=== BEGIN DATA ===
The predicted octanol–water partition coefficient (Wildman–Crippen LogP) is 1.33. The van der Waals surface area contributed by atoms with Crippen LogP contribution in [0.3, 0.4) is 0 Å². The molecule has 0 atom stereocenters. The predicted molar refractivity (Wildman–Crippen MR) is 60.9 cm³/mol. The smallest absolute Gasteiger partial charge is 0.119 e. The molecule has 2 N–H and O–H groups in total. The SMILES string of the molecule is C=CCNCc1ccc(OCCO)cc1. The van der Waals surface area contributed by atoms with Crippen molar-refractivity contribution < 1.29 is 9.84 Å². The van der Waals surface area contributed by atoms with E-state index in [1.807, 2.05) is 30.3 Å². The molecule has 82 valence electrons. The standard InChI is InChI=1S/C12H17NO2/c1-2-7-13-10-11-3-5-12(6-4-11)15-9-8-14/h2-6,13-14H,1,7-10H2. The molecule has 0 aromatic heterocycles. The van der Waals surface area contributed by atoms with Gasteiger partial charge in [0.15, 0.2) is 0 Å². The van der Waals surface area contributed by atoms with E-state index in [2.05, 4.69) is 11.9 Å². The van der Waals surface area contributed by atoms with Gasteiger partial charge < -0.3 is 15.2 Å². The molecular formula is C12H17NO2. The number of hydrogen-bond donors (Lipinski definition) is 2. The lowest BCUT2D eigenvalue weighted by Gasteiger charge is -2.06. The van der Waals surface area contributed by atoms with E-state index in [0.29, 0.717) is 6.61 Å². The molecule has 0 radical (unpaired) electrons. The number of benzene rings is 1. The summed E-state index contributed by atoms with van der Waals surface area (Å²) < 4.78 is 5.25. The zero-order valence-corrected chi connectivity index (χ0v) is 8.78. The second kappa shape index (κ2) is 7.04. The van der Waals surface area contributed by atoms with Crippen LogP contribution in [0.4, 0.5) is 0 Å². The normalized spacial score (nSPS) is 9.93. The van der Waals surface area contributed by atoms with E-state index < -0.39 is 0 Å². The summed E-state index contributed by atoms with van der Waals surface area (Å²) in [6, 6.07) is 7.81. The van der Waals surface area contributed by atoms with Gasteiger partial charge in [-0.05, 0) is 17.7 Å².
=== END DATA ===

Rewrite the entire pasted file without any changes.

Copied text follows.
The predicted octanol–water partition coefficient (Wildman–Crippen LogP) is 1.33. The van der Waals surface area contributed by atoms with Crippen LogP contribution in [0.3, 0.4) is 0 Å². The molecule has 0 atom stereocenters. The predicted molar refractivity (Wildman–Crippen MR) is 60.9 cm³/mol. The smallest absolute Gasteiger partial charge is 0.119 e. The molecule has 2 N–H and O–H groups in total. The SMILES string of the molecule is C=CCNCc1ccc(OCCO)cc1. The van der Waals surface area contributed by atoms with Crippen molar-refractivity contribution < 1.29 is 9.84 Å². The van der Waals surface area contributed by atoms with E-state index in [1.807, 2.05) is 30.3 Å². The molecule has 82 valence electrons. The standard InChI is InChI=1S/C12H17NO2/c1-2-7-13-10-11-3-5-12(6-4-11)15-9-8-14/h2-6,13-14H,1,7-10H2. The molecule has 0 aromatic heterocycles. The van der Waals surface area contributed by atoms with Gasteiger partial charge in [0.15, 0.2) is 0 Å². The van der Waals surface area contributed by atoms with E-state index in [2.05, 4.69) is 11.9 Å². The van der Waals surface area contributed by atoms with Gasteiger partial charge < -0.3 is 15.2 Å². The molecular formula is C12H17NO2. The number of hydrogen-bond donors (Lipinski definition) is 2. The lowest BCUT2D eigenvalue weighted by Gasteiger charge is -2.06. The van der Waals surface area contributed by atoms with E-state index in [0.29, 0.717) is 6.61 Å². The molecule has 0 radical (unpaired) electrons. The number of benzene rings is 1. The summed E-state index contributed by atoms with van der Waals surface area (Å²) < 4.78 is 5.25. The zero-order valence-corrected chi connectivity index (χ0v) is 8.78. The second kappa shape index (κ2) is 7.04. The van der Waals surface area contributed by atoms with Crippen LogP contribution in [0.4, 0.5) is 0 Å². The normalized spacial score (nSPS) is 9.93. The van der Waals surface area contributed by atoms with E-state index < -0.39 is 0 Å². The summed E-state index contributed by atoms with van der Waals surface area (Å²) in [6, 6.07) is 7.81. The van der Waals surface area contributed by atoms with Gasteiger partial charge in [-0.05, 0) is 17.7 Å².